Yet when recessions hit, when there is the perception that one may hit, or even when there is just some troubling news invading our headlines, businesses like these are sold off via the public markets at a clip of 15%-20% (or more). Why that would be we can only guess. Maybe certain investors lack the confidence that the businesses they own are good enough to recover the earnings power they had before the recession. If that’s the case, why own them in the first place? Others may be fearful of seeing their portfolios decline, extrapolating what would likely be a temporary drop into something more permanent. Or maybe it’s that they deceive themselves into thinking they can sell out and buy back in at a lower price once the “all-clear” signal sounds. Of course, no such signal exists in practice and the dangerous game of market timing remains generally unwinnable.
We have long practiced our bottom-up, security-specific investment philosophy even in the face of concerns about macro issues. We are familiar with selecting (and holding) securities based on a fundamental appreciation for the price versus value proposition, even when particular economic indicators may be flagging and the overall market is falling. Obsessing about “price paid” will have far greater impact on securing respectable investment returns than worrying about daunting macro issues. (Note: “price paid” includes the prices of the stocks we currently own, not just the new ones purchased. After all, if you continue to hold a stock, you are essentially “purchasing” it with each new day.) Stock prices will continue to experience oscillation. They always have, and always will. However, over time, we believe it highly probable that the collection of businesses we own will climb in value at a satisfactory rate
Uncertainty vs. Risk
Human beings abhor uncertainty. An experiment by Hirsh Shefrin, an economist best known for his pioneering work in behavioral finance, demonstrates this exceptionally well. Subjects are offered either a guaranteed $1,000, or a 50/50 chance at $2,000. Because the expected value of the 50/50 chance at $2,000 is $1,000 (50% of the time you get $2,000, 50% of the time you get $0), you would expect that about half of the participants would choose the gamble and half would choose the sure thing. Not so. Results consistently show that much fewer than 50% opt for the gamble of receiving a possible $2,000.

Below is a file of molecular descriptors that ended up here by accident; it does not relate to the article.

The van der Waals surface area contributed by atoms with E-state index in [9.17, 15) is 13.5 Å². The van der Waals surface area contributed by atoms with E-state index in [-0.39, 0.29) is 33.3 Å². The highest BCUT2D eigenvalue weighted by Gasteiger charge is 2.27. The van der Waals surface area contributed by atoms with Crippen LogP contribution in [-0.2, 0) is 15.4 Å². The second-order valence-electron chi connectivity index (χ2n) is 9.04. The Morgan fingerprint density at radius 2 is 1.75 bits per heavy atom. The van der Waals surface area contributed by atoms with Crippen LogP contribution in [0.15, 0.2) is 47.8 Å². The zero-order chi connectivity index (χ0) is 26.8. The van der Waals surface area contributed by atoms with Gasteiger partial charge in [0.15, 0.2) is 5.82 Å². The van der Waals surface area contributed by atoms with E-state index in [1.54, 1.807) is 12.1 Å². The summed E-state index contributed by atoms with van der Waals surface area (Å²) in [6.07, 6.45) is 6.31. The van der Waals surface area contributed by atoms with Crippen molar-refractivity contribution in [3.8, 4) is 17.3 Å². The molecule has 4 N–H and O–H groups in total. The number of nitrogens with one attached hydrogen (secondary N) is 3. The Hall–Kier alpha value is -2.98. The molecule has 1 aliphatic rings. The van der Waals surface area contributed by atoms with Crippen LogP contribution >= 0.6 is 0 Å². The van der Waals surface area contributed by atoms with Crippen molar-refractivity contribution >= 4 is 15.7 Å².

Shefrin calls this phenomenon “aversion to ambiguity” and it manifests itself in the investment world in downward pressure on the prices of securities with uncertain outlooks. In order to avoid uncertainty or ambiguity, an investor’s typical first reaction is to sell or hold off buying until the situation looks clearer. In many cases, however, investors are confusing uncertainty with risk. An uncertain situation does not necessarily mean it’s risky. For example, a company with an uncertain outlook and an already depressed price may have a very favorable investment profile where downside risk is low and upside potential high. The probability of minimal downside is inherently not risky and could even be considered “safe” as compared to investment alternatives with clearer outlooks and higher current valuations.
A corollary to the “aversion to ambiguity” is the fact that people tend to suffer greater pain from losing a given amount of money than they experience pleasure from gaining the same amount. The typical investor is therefore a “pain avoider” who shuns certain stocks when there is any hint of trouble. This tendency results in consistent overreaction to bad news that we believe creates investment opportunity. Inefficient pricing results from the excessive focus on short-term issues that we believe sets up a unique ‘time arbitrage.” The playing field for true long-term thinking is less crowded and this creates an opportunity to buy wonderful, long duration assets at value prices.
By capitalizing on situations where uncertainty is high, but risk is low, we can put ourselves in a position to earn above-average returns. Current holdings that we put in this category include the following:
CVS Caremark (CVS):
Source of Uncertainty: The Caremark Pharmacy Benefit Management (PBM) business has lost some major accounts and has struggled to consistently win new business.
KIG Assessment: We ultimately believe that the PBM’s marketing message will produce positive results. However, even if the unit’s performance continues to stagnate, we don’t feel that much downside risk exists given its current low valuation, and significant upside could be captured if business trends improve. Heads we win, tails we don’t lose much.
Johnson & Johnson (JNJ):
Source of Uncertainty: The McNeil over-the-counter drug business has had significant product recalls due to inadequate and deficient manufacturing processes.
KIG Assessment: We find it somewhat surprising and regrettable that a company whose name was once synonymous with quality could find itself in this situation. However, many of the recalled products will potentially be making their way back on the market in the near future, and we believe they will ultimately win back a large amount of the market share that has been sacrificed. To the extent that these gains prove elusive, any deficiencies may be more than offset by success on the branded pharmaceutical side. J&J’s pharma business is at the front end of a rebirth, driven by new products acquired and in-licensed over the last several years and an increase in internal R&D productivity.
Source of Uncertainty: Housing, housing and housing. The housing market continues to wane, hampering new construction and home improvement sales. Stubbornly high unemployment has contributed to dampened home-related sales.
KIG Assessment: To us this is not a question of “if,” but “when.” Housing will improve, but at a pace closer to that of the tortoise than the hare. Downside price risk is minimal as current earnings in a bad housing market have been priced in, while the upside is substantial as earnings power in a “normalized” housing market will be significantly higher. The real risk is one of opportunity cost: Will the capital be better utilized elsewhere because the upside we envision may take too long to materialize? Patience is a virtue that has historically rewarded us well and we are therefore comfortable with this risk.